Level: Switcher / Basic
You need to:
- Find something fast
- Find something specific
- Get an overview of files and folders
- Tidy up your Mac
Tips are marked with a ✪
Ever wondered how Google searches 50 billion web pages in less than a second?
Part of the answer has something to do with the subject of this post.
In Google’s case there is much more going on: crawling, indexing, organising, ranking, more organising, more indexing, caching, sending your query to over 1000 custom-built computers with ultra high-speed solid-state storage and more organising to get a relevant result back to you in under 0.2 seconds…
The common factor here is indexing. Google, and other search engines had been doing it for a while, but it took until 2005 to arrive as a native function on personal computers.
Before then you would perform a search and the computer would start scanning all the files on the hard drive or directory. It would take a very long time and put strain on system resources. And the process would be repeated every time a search was performed.
With the 2005 release of MacOS X Tiger with its new Spotlight search and Windows Vista with a similar optional search, local indexed search became a reality. The difference, as the name might suggest, is comparable to trying to find a book in a huge library with - as opposed to without - a card catalogue index system.
Picture Credit: By Stuart Caie from Edinburgh, Scotland (Indexed) [CC-BY-2.0 (http://creativecommons.org/licenses/by/2.0)], via Wikimedia Commons
On a new installation of MacOS X, Spotlight performs an initial scan of all the files on the drive, then tracks all changes, recording not only file names and locations, but also the contents of many types of files and a large number of additional criteria based on a file’s contents, attributes, and metadata. Spotlight is in two places, each with a specific intended usage: Finder windows, and menu bar. In this tutorial we’ll cover some basic usage.
✪The shortcut for menu bar Spotlight is ⌘ spacebar - a highly-recommended habit.
Menu bar Spotlight is closer to a web search in that the results are a quick, pre-ranked cross-section of all results. It is comparable to Start Menu search in Windows.
✪Use Boolean operators AND, OR, NOT. Use type: e.g., type:pdf to get more specific results. These typed attributes also work in Finder window Spotlight.
✪Hovering over one of these results will give a QuickLook preview, particularly useful for dictionary and thesaurus definitions - hover over “Look Up”.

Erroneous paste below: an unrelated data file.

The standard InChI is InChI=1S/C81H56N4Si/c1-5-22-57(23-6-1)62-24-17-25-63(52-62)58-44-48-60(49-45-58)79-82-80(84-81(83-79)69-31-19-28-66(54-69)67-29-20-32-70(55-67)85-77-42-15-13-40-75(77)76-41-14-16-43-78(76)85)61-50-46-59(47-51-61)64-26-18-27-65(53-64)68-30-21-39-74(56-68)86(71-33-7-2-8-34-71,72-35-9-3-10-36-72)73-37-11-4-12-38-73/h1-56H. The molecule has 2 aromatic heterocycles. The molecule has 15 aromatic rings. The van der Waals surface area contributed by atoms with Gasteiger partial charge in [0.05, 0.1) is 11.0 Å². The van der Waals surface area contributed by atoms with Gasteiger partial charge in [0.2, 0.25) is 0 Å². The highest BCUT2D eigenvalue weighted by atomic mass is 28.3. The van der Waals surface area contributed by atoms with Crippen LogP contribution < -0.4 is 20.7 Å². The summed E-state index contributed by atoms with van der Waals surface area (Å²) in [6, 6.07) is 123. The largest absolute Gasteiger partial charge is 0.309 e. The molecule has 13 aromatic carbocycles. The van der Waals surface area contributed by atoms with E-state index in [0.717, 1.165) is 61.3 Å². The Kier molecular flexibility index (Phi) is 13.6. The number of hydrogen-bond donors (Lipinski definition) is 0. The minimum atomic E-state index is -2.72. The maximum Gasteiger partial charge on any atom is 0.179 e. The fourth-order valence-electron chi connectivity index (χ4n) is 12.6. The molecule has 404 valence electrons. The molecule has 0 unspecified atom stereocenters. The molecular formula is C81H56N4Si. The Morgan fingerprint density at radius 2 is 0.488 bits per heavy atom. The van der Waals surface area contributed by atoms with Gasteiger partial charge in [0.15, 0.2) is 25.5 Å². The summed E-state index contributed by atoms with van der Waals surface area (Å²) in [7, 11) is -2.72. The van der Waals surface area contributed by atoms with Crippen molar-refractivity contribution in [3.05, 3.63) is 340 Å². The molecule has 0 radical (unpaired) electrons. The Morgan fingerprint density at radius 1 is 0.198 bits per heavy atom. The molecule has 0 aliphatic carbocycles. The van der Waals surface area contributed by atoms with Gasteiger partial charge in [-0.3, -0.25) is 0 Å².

✪Drag and drop items from menu bar Spotlight to the Desktop or into a folder.
✪Spotlight is a great App launcher, in fact the best for when you have a large number of apps installed. Just type ⌘ spacebar, the first few letters of an app’s name, and hit enter.
✪Another great use for menu bar Spotlight is as a quick calculator. Type ⌘ spacebar, type in your equation and Spotlight will instantly deliver the result. Some available functions (x is your number): +, -, *, /, sqrt(x), pi, sin(x), cos(x), tan(x)
Go to the Apple menu | System Preferences, and click the Spotlight icon to see the options for Spotlight.
Finder window Spotlight
Finder window Spotlight is the full deal - the place where you see all your search results and finely tune what is displayed. This short tutorial is best done with Path Bar enabled.
Here’s a scenario: We have categorised our Pictures folder, but can’t remember which folder contains a particular pic. We only know what it looks like, not what it’s called.
Switch to the Finder and navigate to the Pictures folder. Start a search by typing a “.” i.e., a period (full-stop) into the search pane. It’s a character contained in almost all files, so it’s a good way to get Spotlight going.
Spotlight kicks into action, identifiable by the violet folder icon in the title bar, and starts finding all your files.
The search scope can be changed to searching the entire Mac (including connected devices) or the current folder by clicking the label in the search bar. We will look at changing this default setting in the next installment, but for now choose “Pictures”.
Type ⌘1 to switch to icon view, then ⌘j to bring up View Options (from the View menu). You can customize the view to your liking here by, say, adjusting the Grid Spacing down and sorting the pics by Date Created.
By scrolling, you can visually identify that missing pic. If you have the Path Bar enabled, by clicking on the pic you will immediately see its location at the bottom of the window, otherwise you can right-click (ctrl-click or two-finger tap) on the pic and “Open Enclosing Folder”.
If you think you may be doing this again for this folder, click the “Save” button in the search bar. Give your saved search a name like “All Pics” and Save it. It is now available in the Sidebar as a means of quickly looking at all the pics in the Pictures folder.
Criteria and attributes
Click the plus (+) sign next to the Save button. This brings up additional criteria with which we can narrow the search.
This topic will be covered extensively in the next installment in the series, but there’s no harm in experimenting here.
Next Installment: More tips for Spotlight: Criteria and attributes